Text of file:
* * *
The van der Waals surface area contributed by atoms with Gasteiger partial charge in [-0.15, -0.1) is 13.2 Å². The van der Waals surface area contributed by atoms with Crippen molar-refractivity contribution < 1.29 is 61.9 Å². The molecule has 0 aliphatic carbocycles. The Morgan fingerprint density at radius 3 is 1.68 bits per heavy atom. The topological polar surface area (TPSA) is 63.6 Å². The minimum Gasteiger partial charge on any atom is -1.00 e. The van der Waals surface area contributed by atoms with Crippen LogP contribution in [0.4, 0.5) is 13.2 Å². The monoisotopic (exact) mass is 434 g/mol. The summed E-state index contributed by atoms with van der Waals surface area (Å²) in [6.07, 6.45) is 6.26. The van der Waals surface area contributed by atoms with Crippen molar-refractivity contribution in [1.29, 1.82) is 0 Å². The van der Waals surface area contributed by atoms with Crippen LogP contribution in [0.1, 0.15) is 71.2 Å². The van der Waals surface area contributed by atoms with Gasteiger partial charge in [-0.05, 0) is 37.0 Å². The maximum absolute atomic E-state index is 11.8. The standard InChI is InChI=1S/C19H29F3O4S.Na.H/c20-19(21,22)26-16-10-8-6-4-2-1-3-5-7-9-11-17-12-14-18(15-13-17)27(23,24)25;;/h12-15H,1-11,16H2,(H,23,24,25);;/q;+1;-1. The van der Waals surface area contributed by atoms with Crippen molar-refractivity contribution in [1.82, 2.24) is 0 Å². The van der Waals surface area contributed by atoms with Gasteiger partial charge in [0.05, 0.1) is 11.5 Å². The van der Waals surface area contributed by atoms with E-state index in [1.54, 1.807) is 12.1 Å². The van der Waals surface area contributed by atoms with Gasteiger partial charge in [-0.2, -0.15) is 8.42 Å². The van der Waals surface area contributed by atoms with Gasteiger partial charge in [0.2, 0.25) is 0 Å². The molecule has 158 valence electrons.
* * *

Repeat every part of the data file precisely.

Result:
The van der Waals surface area contributed by atoms with Gasteiger partial charge in [-0.15, -0.1) is 13.2 Å². The van der Waals surface area contributed by atoms with Crippen molar-refractivity contribution < 1.29 is 61.9 Å². The molecule has 0 aliphatic carbocycles. The Morgan fingerprint density at radius 3 is 1.68 bits per heavy atom. The topological polar surface area (TPSA) is 63.6 Å². The minimum Gasteiger partial charge on any atom is -1.00 e. The van der Waals surface area contributed by atoms with Crippen LogP contribution in [0.4, 0.5) is 13.2 Å². The monoisotopic (exact) mass is 434 g/mol. The summed E-state index contributed by atoms with van der Waals surface area (Å²) in [6.07, 6.45) is 6.26. The van der Waals surface area contributed by atoms with Crippen molar-refractivity contribution in [1.29, 1.82) is 0 Å². The van der Waals surface area contributed by atoms with Crippen LogP contribution in [0.1, 0.15) is 71.2 Å². The van der Waals surface area contributed by atoms with Gasteiger partial charge in [-0.05, 0) is 37.0 Å². The maximum absolute atomic E-state index is 11.8. The standard InChI is InChI=1S/C19H29F3O4S.Na.H/c20-19(21,22)26-16-10-8-6-4-2-1-3-5-7-9-11-17-12-14-18(15-13-17)27(23,24)25;;/h12-15H,1-11,16H2,(H,23,24,25);;/q;+1;-1. The van der Waals surface area contributed by atoms with Crippen molar-refractivity contribution in [1.82, 2.24) is 0 Å². The van der Waals surface area contributed by atoms with Gasteiger partial charge in [0.05, 0.1) is 11.5 Å². The van der Waals surface area contributed by atoms with E-state index in [1.54, 1.807) is 12.1 Å². The van der Waals surface area contributed by atoms with Gasteiger partial charge in [-0.2, -0.15) is 8.42 Å². The van der Waals surface area contributed by atoms with Gasteiger partial charge in [0.2, 0.25) is 0 Å². The molecule has 158 valence electrons.